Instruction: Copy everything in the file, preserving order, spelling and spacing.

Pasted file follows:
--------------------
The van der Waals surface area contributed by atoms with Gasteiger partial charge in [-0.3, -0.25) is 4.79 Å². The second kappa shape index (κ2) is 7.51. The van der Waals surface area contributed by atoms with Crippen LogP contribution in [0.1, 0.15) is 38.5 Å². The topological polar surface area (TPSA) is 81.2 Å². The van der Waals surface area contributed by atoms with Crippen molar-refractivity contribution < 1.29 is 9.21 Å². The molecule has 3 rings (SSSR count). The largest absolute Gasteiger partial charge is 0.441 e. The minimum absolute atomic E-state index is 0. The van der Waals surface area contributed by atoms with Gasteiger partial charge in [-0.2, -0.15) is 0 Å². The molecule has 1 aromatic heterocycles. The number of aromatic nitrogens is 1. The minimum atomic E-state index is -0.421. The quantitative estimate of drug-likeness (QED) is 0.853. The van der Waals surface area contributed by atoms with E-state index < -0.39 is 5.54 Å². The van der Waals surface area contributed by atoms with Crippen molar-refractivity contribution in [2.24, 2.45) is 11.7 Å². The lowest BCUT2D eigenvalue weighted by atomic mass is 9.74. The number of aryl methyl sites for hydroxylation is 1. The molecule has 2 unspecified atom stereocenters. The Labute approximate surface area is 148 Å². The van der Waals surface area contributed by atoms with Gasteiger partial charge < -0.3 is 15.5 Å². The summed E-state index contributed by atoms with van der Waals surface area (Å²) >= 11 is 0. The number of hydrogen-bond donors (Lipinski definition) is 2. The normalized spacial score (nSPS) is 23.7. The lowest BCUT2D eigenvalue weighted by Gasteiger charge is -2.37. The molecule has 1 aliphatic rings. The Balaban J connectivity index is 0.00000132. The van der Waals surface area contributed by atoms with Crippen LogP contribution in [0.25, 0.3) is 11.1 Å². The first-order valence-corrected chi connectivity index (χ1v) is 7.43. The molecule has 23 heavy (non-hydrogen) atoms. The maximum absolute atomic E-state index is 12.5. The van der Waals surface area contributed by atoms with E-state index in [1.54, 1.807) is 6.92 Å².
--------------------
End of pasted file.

The van der Waals surface area contributed by atoms with Gasteiger partial charge in [-0.3, -0.25) is 4.79 Å². The second kappa shape index (κ2) is 7.51. The van der Waals surface area contributed by atoms with Crippen LogP contribution in [0.1, 0.15) is 38.5 Å². The topological polar surface area (TPSA) is 81.2 Å². The van der Waals surface area contributed by atoms with Crippen molar-refractivity contribution < 1.29 is 9.21 Å². The molecule has 3 rings (SSSR count). The largest absolute Gasteiger partial charge is 0.441 e. The minimum absolute atomic E-state index is 0. The van der Waals surface area contributed by atoms with Gasteiger partial charge in [-0.2, -0.15) is 0 Å². The molecule has 1 aromatic heterocycles. The number of aromatic nitrogens is 1. The minimum atomic E-state index is -0.421. The quantitative estimate of drug-likeness (QED) is 0.853. The van der Waals surface area contributed by atoms with E-state index < -0.39 is 5.54 Å². The van der Waals surface area contributed by atoms with Crippen molar-refractivity contribution in [2.24, 2.45) is 11.7 Å². The lowest BCUT2D eigenvalue weighted by atomic mass is 9.74. The number of aryl methyl sites for hydroxylation is 1. The molecule has 2 unspecified atom stereocenters. The Labute approximate surface area is 148 Å². The van der Waals surface area contributed by atoms with Gasteiger partial charge < -0.3 is 15.5 Å². The summed E-state index contributed by atoms with van der Waals surface area (Å²) >= 11 is 0. The number of hydrogen-bond donors (Lipinski definition) is 2. The normalized spacial score (nSPS) is 23.7. The lowest BCUT2D eigenvalue weighted by Gasteiger charge is -2.37. The molecule has 1 aliphatic rings. The Balaban J connectivity index is 0.00000132. The van der Waals surface area contributed by atoms with Crippen LogP contribution in [0.25, 0.3) is 11.1 Å². The first-order valence-corrected chi connectivity index (χ1v) is 7.43. The molecule has 23 heavy (non-hydrogen) atoms. The maximum absolute atomic E-state index is 12.5. The van der Waals surface area contributed by atoms with E-state index in [1.54, 1.807) is 6.92 Å².